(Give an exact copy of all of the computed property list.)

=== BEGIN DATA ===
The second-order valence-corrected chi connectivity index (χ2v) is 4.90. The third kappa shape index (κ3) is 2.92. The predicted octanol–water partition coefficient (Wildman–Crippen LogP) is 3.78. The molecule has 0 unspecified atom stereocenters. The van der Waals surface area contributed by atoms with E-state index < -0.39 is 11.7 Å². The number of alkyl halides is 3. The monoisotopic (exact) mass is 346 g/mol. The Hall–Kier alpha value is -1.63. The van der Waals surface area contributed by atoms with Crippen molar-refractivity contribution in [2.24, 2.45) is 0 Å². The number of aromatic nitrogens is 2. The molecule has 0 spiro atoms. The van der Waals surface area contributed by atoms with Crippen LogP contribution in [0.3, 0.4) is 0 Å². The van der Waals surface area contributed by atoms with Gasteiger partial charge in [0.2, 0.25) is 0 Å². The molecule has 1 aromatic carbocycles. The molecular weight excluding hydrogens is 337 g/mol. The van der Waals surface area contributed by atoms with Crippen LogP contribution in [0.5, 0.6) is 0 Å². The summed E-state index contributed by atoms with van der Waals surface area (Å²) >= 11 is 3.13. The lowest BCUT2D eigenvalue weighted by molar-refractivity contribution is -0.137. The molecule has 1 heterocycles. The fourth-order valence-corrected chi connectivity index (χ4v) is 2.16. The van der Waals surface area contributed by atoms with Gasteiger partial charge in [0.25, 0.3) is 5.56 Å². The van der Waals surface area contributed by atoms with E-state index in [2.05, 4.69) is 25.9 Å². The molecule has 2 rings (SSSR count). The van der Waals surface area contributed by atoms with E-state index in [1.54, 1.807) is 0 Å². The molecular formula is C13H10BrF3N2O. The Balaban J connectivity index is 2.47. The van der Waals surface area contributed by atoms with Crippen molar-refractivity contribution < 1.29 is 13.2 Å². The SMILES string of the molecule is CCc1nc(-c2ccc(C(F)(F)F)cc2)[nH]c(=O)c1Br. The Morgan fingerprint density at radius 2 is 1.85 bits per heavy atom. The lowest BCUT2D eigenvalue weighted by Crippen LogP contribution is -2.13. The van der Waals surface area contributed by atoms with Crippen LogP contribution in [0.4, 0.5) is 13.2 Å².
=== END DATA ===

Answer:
The second-order valence-corrected chi connectivity index (χ2v) is 4.90. The third kappa shape index (κ3) is 2.92. The predicted octanol–water partition coefficient (Wildman–Crippen LogP) is 3.78. The molecule has 0 unspecified atom stereocenters. The van der Waals surface area contributed by atoms with E-state index < -0.39 is 11.7 Å². The number of alkyl halides is 3. The monoisotopic (exact) mass is 346 g/mol. The Hall–Kier alpha value is -1.63. The van der Waals surface area contributed by atoms with Crippen molar-refractivity contribution in [2.24, 2.45) is 0 Å². The number of aromatic nitrogens is 2. The molecule has 0 spiro atoms. The van der Waals surface area contributed by atoms with Crippen LogP contribution in [0.3, 0.4) is 0 Å². The van der Waals surface area contributed by atoms with Gasteiger partial charge in [0.2, 0.25) is 0 Å². The molecule has 1 aromatic carbocycles. The molecular weight excluding hydrogens is 337 g/mol. The van der Waals surface area contributed by atoms with Crippen LogP contribution in [0.5, 0.6) is 0 Å². The summed E-state index contributed by atoms with van der Waals surface area (Å²) >= 11 is 3.13. The lowest BCUT2D eigenvalue weighted by molar-refractivity contribution is -0.137. The molecule has 1 heterocycles. The fourth-order valence-corrected chi connectivity index (χ4v) is 2.16. The van der Waals surface area contributed by atoms with Gasteiger partial charge in [0.25, 0.3) is 5.56 Å². The van der Waals surface area contributed by atoms with E-state index in [2.05, 4.69) is 25.9 Å². The molecule has 2 rings (SSSR count). The van der Waals surface area contributed by atoms with E-state index in [1.54, 1.807) is 0 Å². The molecular formula is C13H10BrF3N2O. The Balaban J connectivity index is 2.47. The van der Waals surface area contributed by atoms with Crippen molar-refractivity contribution < 1.29 is 13.2 Å². The SMILES string of the molecule is CCc1nc(-c2ccc(C(F)(F)F)cc2)[nH]c(=O)c1Br. The Morgan fingerprint density at radius 2 is 1.85 bits per heavy atom. The lowest BCUT2D eigenvalue weighted by Crippen LogP contribution is -2.13. The van der Waals surface area contributed by atoms with Crippen LogP contribution in [0.4, 0.5) is 13.2 Å².